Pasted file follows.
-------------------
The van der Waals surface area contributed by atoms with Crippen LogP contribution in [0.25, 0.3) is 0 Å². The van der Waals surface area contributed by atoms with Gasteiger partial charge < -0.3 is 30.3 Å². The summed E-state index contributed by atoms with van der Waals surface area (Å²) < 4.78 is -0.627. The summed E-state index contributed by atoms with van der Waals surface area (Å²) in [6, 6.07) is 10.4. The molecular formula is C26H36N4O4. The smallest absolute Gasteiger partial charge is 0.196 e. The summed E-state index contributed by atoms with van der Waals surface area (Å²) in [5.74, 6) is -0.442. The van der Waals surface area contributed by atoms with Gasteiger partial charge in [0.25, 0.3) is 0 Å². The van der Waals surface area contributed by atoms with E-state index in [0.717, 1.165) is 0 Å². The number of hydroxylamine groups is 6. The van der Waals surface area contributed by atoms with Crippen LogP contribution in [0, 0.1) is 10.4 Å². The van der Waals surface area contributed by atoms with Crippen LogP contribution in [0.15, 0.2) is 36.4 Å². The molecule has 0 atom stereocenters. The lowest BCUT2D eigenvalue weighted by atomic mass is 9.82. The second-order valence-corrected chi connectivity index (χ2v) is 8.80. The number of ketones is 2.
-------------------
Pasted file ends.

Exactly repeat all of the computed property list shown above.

The van der Waals surface area contributed by atoms with Crippen LogP contribution in [0.25, 0.3) is 0 Å². The van der Waals surface area contributed by atoms with Gasteiger partial charge < -0.3 is 30.3 Å². The summed E-state index contributed by atoms with van der Waals surface area (Å²) < 4.78 is -0.627. The summed E-state index contributed by atoms with van der Waals surface area (Å²) in [6, 6.07) is 10.4. The molecular formula is C26H36N4O4. The smallest absolute Gasteiger partial charge is 0.196 e. The summed E-state index contributed by atoms with van der Waals surface area (Å²) in [5.74, 6) is -0.442. The van der Waals surface area contributed by atoms with Gasteiger partial charge in [0.25, 0.3) is 0 Å². The van der Waals surface area contributed by atoms with E-state index in [0.717, 1.165) is 0 Å². The number of hydroxylamine groups is 6. The van der Waals surface area contributed by atoms with Crippen LogP contribution in [0, 0.1) is 10.4 Å². The van der Waals surface area contributed by atoms with Crippen LogP contribution in [0.15, 0.2) is 36.4 Å². The molecule has 0 atom stereocenters. The lowest BCUT2D eigenvalue weighted by atomic mass is 9.82. The second-order valence-corrected chi connectivity index (χ2v) is 8.80. The number of ketones is 2.